On a sea-captain’s grave in the churchyard:

The roaring wind and raging seas
Have tossed me to and fro,
In spite of both, by God’s decree
I harbour here below
When safe at anchor I do lay
With many of our fleet,
Yet once again, I must set sail
Our Saviour Christ to meet.

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Smuggling was part and parcel of life on the edge, with wrecks providing loot and the impossibility of policing the rugged coast offering opportunities to avoid customs officials.


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Y Gegin Fawr
The Old Post Office
St Hywyn's Church

Y Gegin Fawr - The Big Kitchen has provided meals for travellers to Bardsey since C13

The Old Post Office - designed by Port Meirion architect Clough Williams-Ellis

St Hywyn's Church
image © www.llynlight.co.uk

Hen Aberdaron

A wonderful collection comprising pages of atmospheric old postcards and photographs as well as histories, census records and much more information can be viewed at www.rhiw.com.

A further excellent resource of pictures, photos and stories can be found at www.cimwch.com.

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Bardsey's Wildlife Website - click here

The Llŷn Peninsula has a wealth of flora and fauna on land and sea covering a wide range of habitats to excite the natural history enthusiast.


To get a real feel for the Gwynedd sea and coast, one of the best places to visit is Uwchmynydd. Standing on the headland at the very tip of the Llŷn Peninsula, you are in no doubt about the power of the sea, the resilience of the cliffs, and the value of the coastal heaths for key birds such as the chough and stonechat. What is hard to grasp is the richness of the awe-inspiring wildlife that lives beneath the waves.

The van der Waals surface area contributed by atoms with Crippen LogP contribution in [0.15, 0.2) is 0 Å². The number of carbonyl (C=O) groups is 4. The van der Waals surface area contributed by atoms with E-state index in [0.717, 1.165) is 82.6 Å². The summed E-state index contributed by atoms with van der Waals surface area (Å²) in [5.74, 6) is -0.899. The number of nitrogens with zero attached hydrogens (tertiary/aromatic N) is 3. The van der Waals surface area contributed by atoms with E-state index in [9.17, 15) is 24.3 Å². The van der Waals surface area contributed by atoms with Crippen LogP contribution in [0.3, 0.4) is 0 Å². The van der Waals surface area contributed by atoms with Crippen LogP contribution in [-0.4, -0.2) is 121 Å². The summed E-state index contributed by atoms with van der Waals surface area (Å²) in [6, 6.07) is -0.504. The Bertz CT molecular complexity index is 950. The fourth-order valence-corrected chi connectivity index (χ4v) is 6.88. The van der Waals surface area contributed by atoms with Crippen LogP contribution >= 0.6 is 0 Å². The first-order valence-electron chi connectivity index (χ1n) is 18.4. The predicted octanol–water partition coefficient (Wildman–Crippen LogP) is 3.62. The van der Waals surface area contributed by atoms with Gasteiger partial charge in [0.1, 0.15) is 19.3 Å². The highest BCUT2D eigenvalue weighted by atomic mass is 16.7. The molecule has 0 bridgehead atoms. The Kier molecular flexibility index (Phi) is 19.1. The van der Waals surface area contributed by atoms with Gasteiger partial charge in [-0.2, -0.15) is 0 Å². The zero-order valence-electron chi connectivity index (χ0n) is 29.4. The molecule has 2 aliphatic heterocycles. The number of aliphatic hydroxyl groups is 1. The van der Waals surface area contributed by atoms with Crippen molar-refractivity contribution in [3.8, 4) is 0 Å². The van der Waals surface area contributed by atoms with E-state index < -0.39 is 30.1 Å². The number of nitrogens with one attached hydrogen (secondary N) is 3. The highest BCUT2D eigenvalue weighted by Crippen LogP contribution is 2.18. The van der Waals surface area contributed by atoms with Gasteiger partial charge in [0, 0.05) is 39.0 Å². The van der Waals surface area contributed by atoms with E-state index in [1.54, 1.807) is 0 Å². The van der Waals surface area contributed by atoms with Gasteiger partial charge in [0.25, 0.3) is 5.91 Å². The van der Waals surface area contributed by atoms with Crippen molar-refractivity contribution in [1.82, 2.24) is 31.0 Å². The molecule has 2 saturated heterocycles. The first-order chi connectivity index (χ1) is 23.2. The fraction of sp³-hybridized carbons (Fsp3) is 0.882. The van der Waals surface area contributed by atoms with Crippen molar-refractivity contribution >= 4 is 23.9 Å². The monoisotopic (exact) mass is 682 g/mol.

Some of the bird and animal species you will see on Pen Llŷn:
Buzzard, Chough, Curlew, Fulmar, Gannet, Great Black-backed Gull, Guillemot, Razorbill, Heron, Herring Gull, Jackdaw, Kittiwake, Manx Shearwater, Oyster Catcher, Peregrine Falcon, Puffin, Sand Martin, Shag, Cormorant, Raven, Waders, and miscellaneous summer visitors and many garden birds. Mammals including Atlantic Grey Seals, Porpoises, Bottlenose Dolphins and Common Dolphins.

Flora found in St Hywyn’s Churchyard:

Lady’s Bedstraw; Wild Carrot; Kidney Vetch; Sea Beet; Rest Harrow; Bird’s Foot Trefoil; Mayweed; Lavender; Thrift; Yarrow; Harebell; Common Mallow.

Other unusual plant species:

Golden Hair Lichen

Golden Samphire

Golden Hair Lichen

Golden Samphire
(Dinas Fawr)

Llŷn AONB Key Species - information can be found from page 15 of this pdf

Check out the species database at Discover Gwynedd